The implications of compartment fire non-uniformity for the membrane action of reinforced concrete slabs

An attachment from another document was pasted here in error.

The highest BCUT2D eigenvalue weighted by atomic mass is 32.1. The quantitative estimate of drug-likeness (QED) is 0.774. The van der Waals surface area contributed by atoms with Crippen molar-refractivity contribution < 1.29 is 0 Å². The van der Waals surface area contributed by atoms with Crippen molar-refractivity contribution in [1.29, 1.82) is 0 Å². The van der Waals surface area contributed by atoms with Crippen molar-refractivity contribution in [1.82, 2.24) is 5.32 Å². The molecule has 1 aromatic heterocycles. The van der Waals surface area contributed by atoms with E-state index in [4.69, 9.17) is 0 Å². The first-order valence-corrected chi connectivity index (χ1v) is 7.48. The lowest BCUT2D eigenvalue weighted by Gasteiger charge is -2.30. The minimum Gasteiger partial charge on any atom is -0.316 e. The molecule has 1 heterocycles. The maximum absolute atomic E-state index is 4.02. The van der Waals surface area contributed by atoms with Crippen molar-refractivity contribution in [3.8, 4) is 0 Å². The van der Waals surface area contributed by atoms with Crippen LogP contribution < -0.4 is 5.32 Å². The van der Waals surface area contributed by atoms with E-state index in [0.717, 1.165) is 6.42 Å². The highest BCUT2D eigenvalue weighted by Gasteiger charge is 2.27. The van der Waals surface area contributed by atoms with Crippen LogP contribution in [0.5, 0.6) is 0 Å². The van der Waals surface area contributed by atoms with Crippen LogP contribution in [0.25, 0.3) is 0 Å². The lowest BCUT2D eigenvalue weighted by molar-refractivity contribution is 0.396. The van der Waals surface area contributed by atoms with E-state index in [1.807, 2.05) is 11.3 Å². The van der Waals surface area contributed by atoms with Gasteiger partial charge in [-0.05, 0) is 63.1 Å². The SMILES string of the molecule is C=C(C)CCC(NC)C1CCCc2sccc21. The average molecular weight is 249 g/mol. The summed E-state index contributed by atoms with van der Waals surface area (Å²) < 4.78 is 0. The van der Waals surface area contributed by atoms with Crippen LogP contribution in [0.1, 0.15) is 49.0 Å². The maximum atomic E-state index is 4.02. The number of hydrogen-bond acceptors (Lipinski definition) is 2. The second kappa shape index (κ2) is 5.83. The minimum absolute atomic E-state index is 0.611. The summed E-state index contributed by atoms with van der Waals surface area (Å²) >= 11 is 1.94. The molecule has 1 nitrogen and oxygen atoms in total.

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Maintaining structural stability is an integral component of building fire safety. Stability must be ensured to provide adequate time for safe egress of the buildings occupants, fire fighting operations and property protection. Structural fire engineering endeavours to design structures to withstand the effects of fire in order to achieve this objective. The behaviour of reinforced concrete in fire is not as well understood as other construction materials, such as steel. This is in part due to the complexity of concrete material behaviour and also due to concrete’s reputation of superior fire performance. Concrete technology is, however, continually evolving; structures are increasingly slender, more highly stressed and have higher compressive strengths. A more robust understanding of concrete’s behaviour in fire will enable predictions of the implications of changing concrete technology and also help to properly quantify the fire safety risk associated with concrete structures. A fundamental key to understanding structural fire performance is the relationship between the thermal environment induced by the fire and the structure. Significant thermal variation has been found experimentally to exist within fire compartments. Despite this the design of structures for fire almost universally assumes the compartment thermal environment to be homogeneous. In this thesis the implications of compartment fire non-uniformity for concrete structural behaviour is investigated to assess the validity of the uniform compartment temperature assumption. The investigation is conducted using numerical tools; a detailed review of the necessary background knowledge, material modelling of reinforced concrete, finite element modelling of reinforced concrete structures and compartment fire thermal variation is included. The behaviour of a two-way spanning reinforced concrete slab is used as a structural benchmark. The membrane behaviour exhibited by two-way spanning RC slabs at high temperatures has been previously studied under uniform thermal conditions. They therefore are an ideal benchmark for identifying the influence of non-uniform thermal environments for behaviour. The relationship between gas phase temperature variation and concrete thermal expansion behaviour, which is fundamental to understanding concrete high temperature structural behaviour, is first investigated. These preliminary studies provide the necessary fundamental understanding to identify the influence of gas phase temperature variation upon the membrane behaviour of reinforced concrete slabs. The individual influences of spatial and temporal variation upon slab membrane behaviour are investigated and the behaviour under non-uniform thermal variation contrasted with uniform thermal exposure behaviour. The influence of spatial variation of temperature is found to be strongly dependent upon the structural slenderness ratio. The tensile membrane action of slender slabs is particularly susceptible to the distorted slab deflection profiles induced by spatial variation of gas temperature. Conversely the compressive membrane behaviour of stocky slabs is found to be insensitive to the deformation effects induced by spatial variation of temperature. The influence upon slender slabs is demonstrated under a range of temporal variations indicating that the thermal response of concrete is sufficiently fast to be sensitive to realistically varying distributions of temperature. Contrasting behaviour induced by uniform and non-uniform thermal exposures indicates that uniform temperature assumptions provide both conservative and unconservative predictions of behaviour. The accuracy of the uniform temperature assumptions was also found to be dependent upon the type of fire, for example, fast hot and short cool fires. Additionally, the sensitivity of structural performance to deformations caused by spatial variation of temperature demonstrated in this thesis challenges the purely strength based focus of traditional structural fire engineering. Spalling is an important feature of concrete’s high temperature behaviour which is not currently explicitly addressed in design. The incorporation of spalling into structural analysis is not, however, straightforward. The influence of spalling upon behaviour has therefore been dealt with separately. A spalling design framework is developed to incorporate the effects of spalling into a structural analysis. Application of the framework to case studies demonstrates the potential for spalling to critically undermine the structural performance of concrete in fire. It also demonstrates how the framework can be used to quantify the effects of spalling and therefore account for these in the structural fire design addressing spalling risk in a rational manner.